Japan has long had a love affair with jazz. From the first jazz bands arriving on ocean liners in the port cities of Kobe and Yokohama in the 1920s to the current 100-plus nightly live jazz venues in the Tokyo area, Japan arguably has embraced jazz more fervently than any other country outside its birthplace, America.

So, it is no surprise that this year’s International Jazz Day will be held in Osaka for the first time ever in Japan.

Japan should be proud to host this year’s jazz day. Prime Minister Shinzo Abe’s government would do better to promote Japan’s cultural affinities, such as jazz, rather than play up the nation’s military might. Jazz Day just might be a good opportunity to take that first step.

The day is part of the work of the United Nations Educational, Scientific and Cultural Organization (UNESCO). With Jazz Day, UNESCO, along with co-sponsor The Thelonious Monk Institute of Jazz, seeks to highlight the role of jazz in uniting people around the world.

With roots in many musical traditions, jazz has always been a great cultural form of exchange, and has become perhaps the most truly international of musical forms.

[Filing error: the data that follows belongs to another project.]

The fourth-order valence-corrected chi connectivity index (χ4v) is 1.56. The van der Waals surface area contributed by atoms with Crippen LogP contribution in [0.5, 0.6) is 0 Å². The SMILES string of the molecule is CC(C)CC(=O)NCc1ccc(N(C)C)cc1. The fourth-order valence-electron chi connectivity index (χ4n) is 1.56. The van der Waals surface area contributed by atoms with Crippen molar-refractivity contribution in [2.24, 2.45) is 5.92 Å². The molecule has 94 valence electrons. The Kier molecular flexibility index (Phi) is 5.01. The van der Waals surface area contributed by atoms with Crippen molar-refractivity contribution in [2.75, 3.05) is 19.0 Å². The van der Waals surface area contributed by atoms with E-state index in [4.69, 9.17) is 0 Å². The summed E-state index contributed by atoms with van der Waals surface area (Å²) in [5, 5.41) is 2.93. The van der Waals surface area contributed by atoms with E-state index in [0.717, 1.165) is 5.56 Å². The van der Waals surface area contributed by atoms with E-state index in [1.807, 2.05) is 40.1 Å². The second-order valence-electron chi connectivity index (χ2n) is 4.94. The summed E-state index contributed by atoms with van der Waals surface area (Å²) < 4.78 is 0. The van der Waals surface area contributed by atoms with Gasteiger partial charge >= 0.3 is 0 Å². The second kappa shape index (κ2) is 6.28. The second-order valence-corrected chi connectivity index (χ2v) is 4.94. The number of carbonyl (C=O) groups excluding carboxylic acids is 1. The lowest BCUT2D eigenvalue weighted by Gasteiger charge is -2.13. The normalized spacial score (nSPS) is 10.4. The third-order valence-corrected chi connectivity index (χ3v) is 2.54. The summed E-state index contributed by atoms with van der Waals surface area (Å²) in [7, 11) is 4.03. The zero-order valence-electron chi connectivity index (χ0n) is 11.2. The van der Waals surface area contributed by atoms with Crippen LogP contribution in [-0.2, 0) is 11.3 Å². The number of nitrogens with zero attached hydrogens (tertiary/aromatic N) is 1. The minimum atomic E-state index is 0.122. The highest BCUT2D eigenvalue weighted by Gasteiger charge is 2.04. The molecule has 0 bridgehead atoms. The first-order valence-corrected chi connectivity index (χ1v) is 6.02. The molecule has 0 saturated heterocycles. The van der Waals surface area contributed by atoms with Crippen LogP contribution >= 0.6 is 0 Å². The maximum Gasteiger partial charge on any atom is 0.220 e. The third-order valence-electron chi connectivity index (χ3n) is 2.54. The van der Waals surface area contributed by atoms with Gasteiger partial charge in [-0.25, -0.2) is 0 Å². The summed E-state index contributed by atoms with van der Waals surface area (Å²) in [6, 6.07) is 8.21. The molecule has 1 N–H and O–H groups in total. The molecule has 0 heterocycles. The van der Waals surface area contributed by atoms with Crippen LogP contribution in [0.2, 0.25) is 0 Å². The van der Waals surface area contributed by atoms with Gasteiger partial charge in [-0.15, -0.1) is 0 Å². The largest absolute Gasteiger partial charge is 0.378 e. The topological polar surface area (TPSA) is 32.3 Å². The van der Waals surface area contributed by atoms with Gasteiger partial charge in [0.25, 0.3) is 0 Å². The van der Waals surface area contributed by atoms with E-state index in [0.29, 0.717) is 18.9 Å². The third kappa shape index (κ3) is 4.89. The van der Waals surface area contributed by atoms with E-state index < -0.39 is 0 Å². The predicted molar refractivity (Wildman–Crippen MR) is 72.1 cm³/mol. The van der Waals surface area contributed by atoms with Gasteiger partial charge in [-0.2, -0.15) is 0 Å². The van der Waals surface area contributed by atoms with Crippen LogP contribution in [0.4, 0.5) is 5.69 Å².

The impact of jazz on all music — Latin music in South America, hi-life and Afrobeat in Africa, and contemporary classical music in Europe — has been powerful and sustained. Developing the complex expressions in melody, rhythm and harmony is one of the highest achievements of black culture in America, where jazz originated. Jazz is now a deep part of the culture, nightlife and economy of many urban hubs around the world. From UNESCO’s point of view, jazz is an art form that promotes cultural dialogue and freedom of expression.

Many commentators have noted that jazz is one of the most democratic forms of music. It supports gender equality, youthful participation, democratic sensibilities and a respect for accomplished musical ability.

Mostly, though, jazz is about freedom. The unique way of improvising freely in the moment is at the heart of jazz.

The equal position of each member of a jazz group is essential. The ability to create spontaneously in the moment is one of the most important examples of social — and individual — freedom among all cultural forms around the world.

Those ideas will be taken up on April 30 in the many lectures, master classes, workshops and performances scheduled around Osaka.

The day will culminate in an all-star concert at Osaka Castle. For those who cannot make it to Osaka, the concert will be streamed live online, as will many other of the activities, on the Jazz Day website.

Other jazz fans will be content pulling out their favorite recordings or going to their local club to celebrate.

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